Tag Archives: homeschooling
Last night on Youtube we watched some people reminiscing about their first day of school. Well, that brings back memories!
We lived right next door to the school. My mother took me there the first day. And then, to my horror, she left me there. What was she thinking?
My first day in class I found both boring and stressful. Then I found out I couldn’t leave until they said so. What? You mean I’m stuck here?
The principal, my first two years, was Mr. Popke, an angel who loved children. He made the place bearable. He was succeeded by a smarmy character who excelled in tricking little kids into admitting to mischief they hadn’t actually done. He was succeeded by an angry crone who communicated by shrieking at you. It went downhill from there.
As for the teachers, my mother, father, grandparents, aunts, and uncles were all way more interesting than any teachers. What did I ever learn in school that they couldn’t have taught me? Some of the teachers I had–well, the less said about them, the better. I was a homeschooling fan before I ever heard of homeschooling. There is very much to be said for children being taught by adults who know and love them.
Later on in grade school, I had the devil’s own time trying to learn how to add up a column of numbers. “Carrying” really stumped me. The teacher couldn’t solve it. My father sat down with me one evening after supper and taught me how to do it in twenty minutes.
And this was long before public education came to be all about sex, socialism, and detesting your country. It wasn’t toxic then. Just boring. I could have learned all the material a lot faster than I did, but the teaching was geared to accommodate the slower learners.
This was before the teachers’ unions sent delegations to places like Venezuela to praise the dictator and his socialist policies and then, upon their return, teach such piffle to the kiddies.
Public schooling is an idea whose time has come and gone. Long gone.
This insightful piece by Andrea Schwartz appeared in 2010 in the Chalcedon Blog.
Think about it: you knock yourself out to give your child a good, solid homeschooled education… and then you send him off to “college”? Plug him into “the artificial environment of college,” with peer pressure and arrogant left-wing professors taking the place of family and church? “To funnel these bright, homeschooled graduates into the modern education system makes little sense,” Andrea writes.
Even in 2010, nine years ago, there were good alternatives to a public college “education.” Today there are even more.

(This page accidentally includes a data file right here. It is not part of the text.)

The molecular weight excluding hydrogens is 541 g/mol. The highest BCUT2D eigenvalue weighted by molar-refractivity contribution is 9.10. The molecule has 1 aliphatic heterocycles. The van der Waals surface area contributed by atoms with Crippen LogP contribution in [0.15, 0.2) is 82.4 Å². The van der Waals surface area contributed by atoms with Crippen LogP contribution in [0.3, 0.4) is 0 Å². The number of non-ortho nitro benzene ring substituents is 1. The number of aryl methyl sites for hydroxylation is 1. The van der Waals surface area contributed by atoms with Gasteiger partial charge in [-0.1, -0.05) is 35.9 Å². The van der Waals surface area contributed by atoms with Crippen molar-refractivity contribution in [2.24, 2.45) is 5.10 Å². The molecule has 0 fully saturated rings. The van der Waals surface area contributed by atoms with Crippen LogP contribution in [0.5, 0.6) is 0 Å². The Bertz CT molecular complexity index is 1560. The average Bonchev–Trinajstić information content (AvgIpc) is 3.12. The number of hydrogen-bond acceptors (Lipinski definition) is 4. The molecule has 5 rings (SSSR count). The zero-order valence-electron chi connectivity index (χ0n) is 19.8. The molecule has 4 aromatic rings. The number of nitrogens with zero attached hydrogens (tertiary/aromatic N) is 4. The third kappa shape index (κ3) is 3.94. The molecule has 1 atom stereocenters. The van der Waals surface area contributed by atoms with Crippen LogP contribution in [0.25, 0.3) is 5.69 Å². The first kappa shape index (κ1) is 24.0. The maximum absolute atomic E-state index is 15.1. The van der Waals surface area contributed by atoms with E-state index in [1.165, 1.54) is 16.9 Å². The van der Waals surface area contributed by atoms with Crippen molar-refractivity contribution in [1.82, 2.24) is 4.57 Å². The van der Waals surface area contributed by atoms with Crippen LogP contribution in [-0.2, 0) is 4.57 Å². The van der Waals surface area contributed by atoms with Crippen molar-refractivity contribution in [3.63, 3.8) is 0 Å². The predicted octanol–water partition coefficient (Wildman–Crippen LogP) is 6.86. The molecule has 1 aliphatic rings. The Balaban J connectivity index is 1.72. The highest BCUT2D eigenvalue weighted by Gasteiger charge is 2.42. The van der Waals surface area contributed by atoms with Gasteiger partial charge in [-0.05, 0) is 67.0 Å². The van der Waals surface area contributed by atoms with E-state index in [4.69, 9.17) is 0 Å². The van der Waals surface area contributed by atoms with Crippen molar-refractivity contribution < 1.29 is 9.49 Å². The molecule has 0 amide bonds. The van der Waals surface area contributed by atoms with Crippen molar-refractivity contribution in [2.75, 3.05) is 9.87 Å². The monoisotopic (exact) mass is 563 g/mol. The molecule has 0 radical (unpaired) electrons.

Homeschooling is a key to re-Christianizing America and saving it from dumbed-down socialism. Don’t abandon it just because your kid turns 18.
Kill public education, and Far Left Crazy dies.
It’s really college prep…
So they canceled the kindergarten show because they thought the four- and five-year-olds needed to spend the time getting ready for college. You don’t know whether to burst out laughing or take off your hat and bow your head for a moment of silence.
When I said the “educators” have leaf-litter for brains, I was being charitable. But the parents who send their children to be “taught” by these clowns are not much better.
Actually, the way college is now, a four-year-old ought to do quite well there.
Somehow virtually all our education choices got taken away from us, leaving us with no role in education but to pay–and pay, and pay–for it.
But that’s what the “pro-choice” mob does. They take away our choices.
The ones that own the schools have decided that our children need to be raised as sexual anarchists, and are busily doing just that in public schools from sea to shining sea. And we let them do it.
Again, the only vote we get is with our feet. Normal people’s children have to be rescued, physically removed, from public education. Homeschool or Christian school: either one is vastly better than the parody of learning that goes on in public schools.
I remember back in the 1960s, when I was still in public school, and they first tried to add “sex education” to the curriculum.
Practically the whole town turned out for the school board meeting, to tell the board, in no uncertain terms, “Thou shalt not!” And so they didn’t, because they would’ve all been voted out of office if they had.
My friend Jimmy’s father, Mr. K., was particularly persuasive. They didn’t like to see him coming. So they refrained from innovations to the curriculum–because they had a wholesome fear of how the community would react. Because back then, see, we still had a community.